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Auroville Village Action Group

Destination: Auroville

 

 

August 2007

 

 

Once a month, on Monday afternoon, there’s a lively meeting at the AVAG office, when the Executives and Coordinators of Auroville Village Action Trust’s seven units come to share with each other reports on their activities.
As this is sometimes the only time they meet, it is an opportunity to discover areas for collaboration, ask for advice with a thorny problem, and generally get a feeling for the larger work going on.

At a recent meeting reports revealed that three of the units had chosen to take their staff on a “Tour of Auroville” instead of an excursion to some nearby city or tourist attraction.
The reports were full of a sense of success and satisfaction: the employees (mostly from the local villages) were amazed and impressed. Many had never seen anything of Auroville except their workplace, and they were astounded at the extent of sites and activities, and especially at the ideals that were motivating Aurovilians to leave their homes and come to a foreign land. Here are some observations from the report of Karin of Auroville Industrial School and Lively Boutique :

 

We started at 9 AM at Water Harvest in Kottakarai, where we learned an amazing lot about the water situation of this region, but also about the situation for whole South India. They explained about the history of the 1400 rainwater catchment ponds (called “tanks”) which were built by the Pallava kings around 1400 years ago. These tanks, connected to each other by channels, collected all the rainwater, and provided the whole region with the possiblity of irrigating three harvests per year. They did not draw on the underground water -- that came only with the borewell technology. These deep wells, with their big pumps and unlimited electrical supply, are pulling up too much of the groundwater, resulting in saline intrusion along the coast. We learned that not only that aspect of the Green Revolution, but also the pollution due to pesticides, is contaminating the groundwater.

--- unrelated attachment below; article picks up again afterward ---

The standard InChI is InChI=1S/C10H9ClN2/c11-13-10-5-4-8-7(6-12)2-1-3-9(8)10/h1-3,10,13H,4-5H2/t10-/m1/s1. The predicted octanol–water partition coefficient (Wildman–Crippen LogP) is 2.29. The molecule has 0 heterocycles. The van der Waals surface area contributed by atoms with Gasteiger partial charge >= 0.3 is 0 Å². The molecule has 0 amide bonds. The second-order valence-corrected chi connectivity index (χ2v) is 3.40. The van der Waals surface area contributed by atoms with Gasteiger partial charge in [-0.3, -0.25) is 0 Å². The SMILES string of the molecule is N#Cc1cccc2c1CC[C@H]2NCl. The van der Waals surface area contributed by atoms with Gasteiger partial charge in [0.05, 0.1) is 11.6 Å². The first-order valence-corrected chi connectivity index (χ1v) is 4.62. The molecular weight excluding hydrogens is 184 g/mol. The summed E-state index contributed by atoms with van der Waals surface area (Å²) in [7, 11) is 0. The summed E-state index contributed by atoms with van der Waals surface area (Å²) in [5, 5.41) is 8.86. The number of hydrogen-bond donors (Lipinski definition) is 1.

The second stop in Discipline Farm provided us not only with tea and cake, but also lots of information about how organic farming is responding to the problems we’d just learned about and others. Everybody was touched to see the little open temple under the huge banyan tree, which belongs to the Alankuppam village temple, but is maintained in the middle of the Auroville farm.

The Earth Institute located at the Centre for Scientific Research (CSR) showed us a very interesting video about the compressed earth building bricks they have developed and its architectural possibilities, and then at AuroRE we got information about solar energy. Our staff of teachers felt that the whole programme would be very interesting for their students at the Auroville Industrial School.

At 12.30 we arrived at the Visitors Centre where we had a tasty lunch and sat under a big tree in the shade and shared our impressions so far.

Everyone was deeply impressed by the Auroville video “Dream of the Divine” which they had just seen, in Tamil language, as well as the Matrimandir video.

This rest gave us strength to move on to the Botanical Gardens where our men took great interest in the keet huts that were being built for volunteers – they wanted to know everything about it.

Then to the Town Hall, where the ice cream at Cafe Morgan was very refreshing so we could proceed to the Matrimandir for our last appointment for the day. They were taken on an “information tour” and they were not only impressed, they felt that this place is something very special and important for Auroville. At the end, everyone gave his/her name for an appointment for the following Tuesday to go into the Inner Chamber. And on that Tuesday, after coming out of the meditation chamber and discussing a bit, the over all experience seemed extraordinary. Two of the teachers have started to go for meditation regularly at Matrimandir.

The WELL paper team arranged a similar trip for the women who have been trained by them in basketry, but with more of an emphasis on visiting the retail outlets at the Visitors Centre.


And Thamarai has written a very nice report with photos, about their tour.
To quote some of the WELL women: “Most of us have lived so long in the neighbouring villages, but had not visited anything, others had visited as children but didn’t know anything about the place. Now we realise Auroville has a higher vision and aim and is not just a visiting place.” “When Auroville was decided for the field trip, we thought What is there to see? But now we realise that time was not enough, and we want to know more.”

Tours of Auroville are not a new idea, the Village Action Group arranged extensive tours as part of training for its teams, but it is an activity that obviously does not grow old or outlive its impact. Auroville is a treasure, both in its vision and its manifestation, seemingly hidden by its very accessibility. When our neighbours actually are introduced to it, they are touched and understanding, and the more we take the trouble to share it with the people around the better we’ll all get along.

 

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